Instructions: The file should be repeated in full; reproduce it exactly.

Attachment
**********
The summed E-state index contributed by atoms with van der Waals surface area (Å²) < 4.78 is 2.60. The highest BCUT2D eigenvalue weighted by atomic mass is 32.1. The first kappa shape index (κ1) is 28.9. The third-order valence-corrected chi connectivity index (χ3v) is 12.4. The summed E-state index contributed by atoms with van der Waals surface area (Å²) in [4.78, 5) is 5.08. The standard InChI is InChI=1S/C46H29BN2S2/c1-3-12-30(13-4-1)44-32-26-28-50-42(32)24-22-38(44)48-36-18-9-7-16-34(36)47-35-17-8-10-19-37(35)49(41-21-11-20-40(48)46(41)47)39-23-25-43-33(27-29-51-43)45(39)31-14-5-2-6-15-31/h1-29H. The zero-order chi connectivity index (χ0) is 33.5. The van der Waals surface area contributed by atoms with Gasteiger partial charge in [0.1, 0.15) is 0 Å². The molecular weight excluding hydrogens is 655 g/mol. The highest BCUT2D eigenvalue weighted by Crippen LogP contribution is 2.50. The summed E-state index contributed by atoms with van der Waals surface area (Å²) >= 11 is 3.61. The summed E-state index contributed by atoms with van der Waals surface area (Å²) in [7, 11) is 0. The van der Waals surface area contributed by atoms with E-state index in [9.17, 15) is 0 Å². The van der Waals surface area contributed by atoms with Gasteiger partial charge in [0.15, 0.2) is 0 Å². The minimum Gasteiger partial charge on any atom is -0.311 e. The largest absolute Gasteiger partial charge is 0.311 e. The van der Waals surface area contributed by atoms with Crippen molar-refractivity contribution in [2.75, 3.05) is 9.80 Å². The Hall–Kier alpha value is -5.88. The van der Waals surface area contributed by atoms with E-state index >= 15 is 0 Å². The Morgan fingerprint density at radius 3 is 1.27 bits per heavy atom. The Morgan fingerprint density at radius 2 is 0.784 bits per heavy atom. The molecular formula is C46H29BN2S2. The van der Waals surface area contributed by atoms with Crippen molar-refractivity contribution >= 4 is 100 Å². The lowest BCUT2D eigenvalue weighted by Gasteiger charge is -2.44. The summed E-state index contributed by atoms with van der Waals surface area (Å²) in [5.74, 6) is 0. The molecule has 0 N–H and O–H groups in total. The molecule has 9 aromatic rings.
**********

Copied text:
The summed E-state index contributed by atoms with van der Waals surface area (Å²) < 4.78 is 2.60. The highest BCUT2D eigenvalue weighted by atomic mass is 32.1. The first kappa shape index (κ1) is 28.9. The third-order valence-corrected chi connectivity index (χ3v) is 12.4. The summed E-state index contributed by atoms with van der Waals surface area (Å²) in [4.78, 5) is 5.08. The standard InChI is InChI=1S/C46H29BN2S2/c1-3-12-30(13-4-1)44-32-26-28-50-42(32)24-22-38(44)48-36-18-9-7-16-34(36)47-35-17-8-10-19-37(35)49(41-21-11-20-40(48)46(41)47)39-23-25-43-33(27-29-51-43)45(39)31-14-5-2-6-15-31/h1-29H. The zero-order chi connectivity index (χ0) is 33.5. The van der Waals surface area contributed by atoms with Gasteiger partial charge in [0.1, 0.15) is 0 Å². The molecular weight excluding hydrogens is 655 g/mol. The highest BCUT2D eigenvalue weighted by Crippen LogP contribution is 2.50. The summed E-state index contributed by atoms with van der Waals surface area (Å²) >= 11 is 3.61. The summed E-state index contributed by atoms with van der Waals surface area (Å²) in [7, 11) is 0. The van der Waals surface area contributed by atoms with E-state index in [9.17, 15) is 0 Å². The van der Waals surface area contributed by atoms with Gasteiger partial charge in [0.15, 0.2) is 0 Å². The minimum Gasteiger partial charge on any atom is -0.311 e. The largest absolute Gasteiger partial charge is 0.311 e. The van der Waals surface area contributed by atoms with Crippen molar-refractivity contribution in [2.75, 3.05) is 9.80 Å². The Hall–Kier alpha value is -5.88. The van der Waals surface area contributed by atoms with E-state index >= 15 is 0 Å². The Morgan fingerprint density at radius 3 is 1.27 bits per heavy atom. The Morgan fingerprint density at radius 2 is 0.784 bits per heavy atom. The molecular formula is C46H29BN2S2. The van der Waals surface area contributed by atoms with Crippen molar-refractivity contribution >= 4 is 100 Å². The lowest BCUT2D eigenvalue weighted by Gasteiger charge is -2.44. The summed E-state index contributed by atoms with van der Waals surface area (Å²) in [5.74, 6) is 0. The molecule has 0 N–H and O–H groups in total. The molecule has 9 aromatic rings.